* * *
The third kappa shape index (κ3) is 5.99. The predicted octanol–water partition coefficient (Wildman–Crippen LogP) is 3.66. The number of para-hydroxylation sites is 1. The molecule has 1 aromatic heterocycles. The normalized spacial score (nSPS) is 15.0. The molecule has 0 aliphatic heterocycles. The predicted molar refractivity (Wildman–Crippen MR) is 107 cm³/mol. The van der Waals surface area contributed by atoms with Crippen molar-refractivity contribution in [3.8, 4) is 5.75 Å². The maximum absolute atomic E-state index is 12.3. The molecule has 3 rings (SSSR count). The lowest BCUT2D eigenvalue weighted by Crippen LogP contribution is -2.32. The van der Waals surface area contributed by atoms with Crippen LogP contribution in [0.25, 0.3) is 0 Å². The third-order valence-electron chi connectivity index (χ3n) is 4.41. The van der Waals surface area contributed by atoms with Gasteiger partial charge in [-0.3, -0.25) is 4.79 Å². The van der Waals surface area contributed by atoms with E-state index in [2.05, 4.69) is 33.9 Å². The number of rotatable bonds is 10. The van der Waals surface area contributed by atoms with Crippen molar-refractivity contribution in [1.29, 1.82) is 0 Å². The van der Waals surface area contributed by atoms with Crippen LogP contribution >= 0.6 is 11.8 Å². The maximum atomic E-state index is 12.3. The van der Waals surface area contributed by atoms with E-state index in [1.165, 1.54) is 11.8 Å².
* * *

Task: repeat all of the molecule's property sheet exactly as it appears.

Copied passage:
The third kappa shape index (κ3) is 5.99. The predicted octanol–water partition coefficient (Wildman–Crippen LogP) is 3.66. The number of para-hydroxylation sites is 1. The molecule has 1 aromatic heterocycles. The normalized spacial score (nSPS) is 15.0. The molecule has 0 aliphatic heterocycles. The predicted molar refractivity (Wildman–Crippen MR) is 107 cm³/mol. The van der Waals surface area contributed by atoms with Crippen molar-refractivity contribution in [3.8, 4) is 5.75 Å². The maximum absolute atomic E-state index is 12.3. The molecule has 3 rings (SSSR count). The lowest BCUT2D eigenvalue weighted by Crippen LogP contribution is -2.32. The van der Waals surface area contributed by atoms with Crippen LogP contribution in [0.25, 0.3) is 0 Å². The third-order valence-electron chi connectivity index (χ3n) is 4.41. The van der Waals surface area contributed by atoms with Gasteiger partial charge in [-0.3, -0.25) is 4.79 Å². The van der Waals surface area contributed by atoms with E-state index in [2.05, 4.69) is 33.9 Å². The number of rotatable bonds is 10. The van der Waals surface area contributed by atoms with Crippen molar-refractivity contribution in [1.29, 1.82) is 0 Å². The van der Waals surface area contributed by atoms with Crippen LogP contribution >= 0.6 is 11.8 Å². The maximum atomic E-state index is 12.3. The van der Waals surface area contributed by atoms with E-state index in [1.165, 1.54) is 11.8 Å².